Sex exceptionalism in intellectual property.

AuthorRothman, Jennifer E.
PositionII. Copyright's Purported Move Toward Indifference About Sex and Morality C. Lingering Sex Exceptionalism and Sex Normativity in Copyright through Conclusion, with footnotes, p. 143-170
  1. Lingering Sex Exceptionalism and Sex Normativity in Copyright

    The stability of the existing law is unclear since most federal circuit courts have not made holdings on the question of whether pornographic (or other "immoral") works merit copyright protection and a number of courts have expressly suggested that such an exception to copyright may persist. Moreover, legislators and scholars have made repeated calls over the years to use copyright law to discourage pornography and obscenity. A number of copyright doctrines, such as originality and fair use, also can disfavor works with sexually explicit content. I will look in more detail at each of these pockets of lingering differential treatment of sex or at least of disfavored forms of sex.

    1. Continued limits on protectability

      Although two federal circuits have concluded that there is no longer a bar to copyright protection for obscene, pornographic or immoral works, some courts continue to suggest that immoral and obscene works sit outside copyright's purview, (125) and most federal circuits have not considered the question. This leaves open the door to restrict copyright for works with sexual content. Such an event is not too far-fetched given both recent and longstanding advocacy urging the elimination of copyright protection for pornographic works, (126) and an increasing interest in looking back to the common law for contemporary guidance. (127)

      Even absent an explicit exclusion for immoral, obscene, or pornographic works, existing doctrines limit the copyrightability of sexually explicit works and provide a narrow scope of copyright protection to such works. These doctrines do not single out sexual content, but in combination lead to thin copyright protection for works that are primarily composed of sexual activities. Originality, for example, is a requirement for copyrightability; however, it is challenging to establish the originality of sex acts and courts can be dismissive of the inventiveness of particular depictions of sex.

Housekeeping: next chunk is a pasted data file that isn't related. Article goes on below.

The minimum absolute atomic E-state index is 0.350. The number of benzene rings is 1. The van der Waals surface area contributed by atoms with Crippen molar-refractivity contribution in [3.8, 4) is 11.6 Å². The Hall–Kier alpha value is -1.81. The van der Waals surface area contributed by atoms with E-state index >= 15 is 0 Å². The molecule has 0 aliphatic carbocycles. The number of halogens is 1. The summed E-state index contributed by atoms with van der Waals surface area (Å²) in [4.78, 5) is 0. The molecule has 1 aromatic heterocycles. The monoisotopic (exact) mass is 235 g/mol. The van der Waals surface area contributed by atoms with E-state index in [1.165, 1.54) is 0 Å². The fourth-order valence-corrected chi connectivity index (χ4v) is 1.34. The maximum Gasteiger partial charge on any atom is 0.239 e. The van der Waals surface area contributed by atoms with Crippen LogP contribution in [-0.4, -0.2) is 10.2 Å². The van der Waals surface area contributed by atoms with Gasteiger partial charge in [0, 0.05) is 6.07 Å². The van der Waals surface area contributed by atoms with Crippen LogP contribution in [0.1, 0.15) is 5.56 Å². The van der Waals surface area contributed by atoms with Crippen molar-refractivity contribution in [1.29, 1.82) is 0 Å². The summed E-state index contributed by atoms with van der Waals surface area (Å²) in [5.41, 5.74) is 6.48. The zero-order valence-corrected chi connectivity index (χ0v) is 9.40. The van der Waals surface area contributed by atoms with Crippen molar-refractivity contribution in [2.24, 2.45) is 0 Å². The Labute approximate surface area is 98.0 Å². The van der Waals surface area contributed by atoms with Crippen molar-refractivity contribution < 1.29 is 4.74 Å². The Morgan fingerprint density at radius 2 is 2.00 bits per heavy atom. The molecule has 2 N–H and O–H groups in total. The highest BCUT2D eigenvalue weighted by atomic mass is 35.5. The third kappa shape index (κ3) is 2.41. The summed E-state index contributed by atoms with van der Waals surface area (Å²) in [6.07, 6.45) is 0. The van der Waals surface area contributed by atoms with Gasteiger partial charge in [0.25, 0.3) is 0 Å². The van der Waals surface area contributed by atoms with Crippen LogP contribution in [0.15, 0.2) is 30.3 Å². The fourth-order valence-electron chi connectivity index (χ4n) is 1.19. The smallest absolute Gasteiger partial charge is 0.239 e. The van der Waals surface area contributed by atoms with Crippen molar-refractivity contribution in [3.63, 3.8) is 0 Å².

Other copyright doctrines such as the merger doctrine and scenes a faire further limit the scope of protection afforded to sexually explicit works. (128) The merger doctrine precludes copyright protection when there is only one (or a very few ways) to express a particular idea--in such instances the expression merges with the relevant idea; because ideas are not copyrightable, neither is the merged expression. (129) One well-known case involving merger held that the idea of a jewel-encrusted bee pin could only be expressed in one way and therefore the defendant's "copy" did not use any protectable elements. (130) In the context of pornography, the expression of fellatio or a "cum shot" might similarly be considered to merge with those "ideas," such that no one could enforce copyright over a particular sexual act.

      Scenes a faire are common elements that necessarily flow from the choice of a particular setting or genre. If plot devices or types of characters, for instance, are considered stock, generic features in a genre, then they will be nonprotectable scenes a faire. For example, in a work about a superhero, scenes that depict the superhero performing "feats of miraculous strength," wearing a "tight-fitting acrobatic costume[]," "fight[ing] wealthy megalomaniacal villains," or propelling himself into flight are all unprotectable scenes a faire. (131) In the context of pornography, a possible example of a scene a faire is the common trope of a delivery person arriving with a pizza box and staying on for a sexual encounter.